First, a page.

SELECT * FROM recall JOIN inv ON recall.CAMPNO = inv.CAMPNO WHERE datediff(inv.nicar_cdate, inv.nicar_odate) > 365;
We just got a lot more records back than we were expecting, several of which look like duplicates. Why is that? Well, it's because 'campno' is not a primary key on either of these tables. Actually there's a one-to-many relationship both between recall campaigns and investigations and between recall campaigns and recalls.
Before sort through that mess, there are a couple of other things worth noting about the last query.
First, we're using MySQL's built-in datediff() function, which takes two dates and returns the number of days between the two dates.
Second, we've switched syntax styles a bit. Since this query contains references to multiple tables in our database, rather than using column aliases, we're including specific table and column names, separated by '.' in the ON and WHERE clause. When you start to write more complicated queries, as we will be doing for the remainder of the course, you may find that this sort of explicitness makes the SQL more readable.
So how do we get exactly the recall records we want? We could write a join query that accounts for these one-to-many relationships, using a LEFT JOIN and/or DISTINCT clause among other things, but it isn't going to be very intuitive. So let's take a step back and think carefully about the results we are trying to get. What we want are recall records that have a 'campno' that's the same as the campno of any investigation that lasted over a year.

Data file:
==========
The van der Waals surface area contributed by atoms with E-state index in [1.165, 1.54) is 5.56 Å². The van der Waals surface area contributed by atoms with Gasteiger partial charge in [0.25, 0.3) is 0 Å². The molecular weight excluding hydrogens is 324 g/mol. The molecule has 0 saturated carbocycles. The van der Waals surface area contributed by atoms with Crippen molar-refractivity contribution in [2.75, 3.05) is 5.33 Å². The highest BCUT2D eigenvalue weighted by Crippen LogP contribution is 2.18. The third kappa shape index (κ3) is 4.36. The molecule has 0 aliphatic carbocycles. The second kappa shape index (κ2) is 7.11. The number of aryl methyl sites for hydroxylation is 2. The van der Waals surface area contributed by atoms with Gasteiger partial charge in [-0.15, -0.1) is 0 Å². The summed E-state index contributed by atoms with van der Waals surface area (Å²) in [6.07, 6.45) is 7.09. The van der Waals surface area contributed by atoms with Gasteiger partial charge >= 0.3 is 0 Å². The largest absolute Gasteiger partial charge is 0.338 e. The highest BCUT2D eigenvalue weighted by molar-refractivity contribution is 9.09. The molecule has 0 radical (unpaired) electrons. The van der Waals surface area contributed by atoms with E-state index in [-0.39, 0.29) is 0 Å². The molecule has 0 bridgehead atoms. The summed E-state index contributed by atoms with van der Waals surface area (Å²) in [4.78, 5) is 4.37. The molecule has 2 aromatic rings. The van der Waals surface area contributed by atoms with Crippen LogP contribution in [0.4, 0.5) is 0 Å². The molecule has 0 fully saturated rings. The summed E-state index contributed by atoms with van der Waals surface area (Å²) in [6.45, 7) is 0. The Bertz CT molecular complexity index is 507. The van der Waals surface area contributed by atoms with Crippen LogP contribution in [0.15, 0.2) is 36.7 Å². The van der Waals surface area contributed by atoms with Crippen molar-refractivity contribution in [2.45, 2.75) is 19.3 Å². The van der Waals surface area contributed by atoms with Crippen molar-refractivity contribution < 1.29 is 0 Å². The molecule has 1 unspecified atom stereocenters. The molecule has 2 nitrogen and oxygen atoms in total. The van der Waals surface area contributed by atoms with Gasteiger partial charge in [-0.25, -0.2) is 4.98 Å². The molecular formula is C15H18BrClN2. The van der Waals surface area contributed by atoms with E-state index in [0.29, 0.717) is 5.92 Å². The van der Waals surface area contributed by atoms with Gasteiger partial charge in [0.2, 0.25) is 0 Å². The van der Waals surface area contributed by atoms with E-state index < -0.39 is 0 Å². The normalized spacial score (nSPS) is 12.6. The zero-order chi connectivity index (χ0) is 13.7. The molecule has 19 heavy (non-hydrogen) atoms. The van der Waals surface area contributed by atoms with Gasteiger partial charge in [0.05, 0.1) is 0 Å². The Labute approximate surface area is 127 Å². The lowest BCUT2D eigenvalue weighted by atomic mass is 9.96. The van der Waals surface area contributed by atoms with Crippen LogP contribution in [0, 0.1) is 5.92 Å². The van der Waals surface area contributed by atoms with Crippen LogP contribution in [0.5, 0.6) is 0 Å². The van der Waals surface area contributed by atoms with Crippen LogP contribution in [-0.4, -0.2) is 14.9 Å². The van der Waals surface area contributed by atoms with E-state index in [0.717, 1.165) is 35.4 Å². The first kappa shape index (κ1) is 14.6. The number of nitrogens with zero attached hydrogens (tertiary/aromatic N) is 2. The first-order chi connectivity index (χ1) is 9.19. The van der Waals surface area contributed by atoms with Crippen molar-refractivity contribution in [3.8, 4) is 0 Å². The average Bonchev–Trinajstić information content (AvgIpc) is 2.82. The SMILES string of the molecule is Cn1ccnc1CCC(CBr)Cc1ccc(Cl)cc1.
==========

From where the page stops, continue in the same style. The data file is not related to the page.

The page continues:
Well, we know how to get the 'campno' values of investigations that lasted over a year, so let's start by writing that SELECT statement:
SELECT campno FROM inv WHERE datediff(inv.nicar_cdate, inv.nicar_odate) > 365;
If we run this query, what we get is one column with many rows. These are the 'campno' values of investigations that lasted more than a year, which we can use to filter our recall records. Now how do we make this into a subquery? Easy. Just put parentheses around it, and then add it the appropriate clause of a containing query. Again, in this case we want to SELECT records FROM recall WHERE the 'campno' value is within the set of 'campno' values returned by the subquery. Here is what the whole thing looks like together.
SELECT * FROM recall WHERE campno IN ( SELECT campno FROM inv WHERE datediff(inv.nicar_cdate, inv.nicar_odate) > 365 );
You might not have seen the IN operator before. That's just a way to tell SQL to look for a value that's within another set of values, which could either be returned by a subquery or listed out explicitly like this 'WHERE letter IN ('A', 'B', 'C'...)'.
Also, note that the indentation isn't necessary for the query to execute correctly. It's just good syntactical style, making the SQL more readable.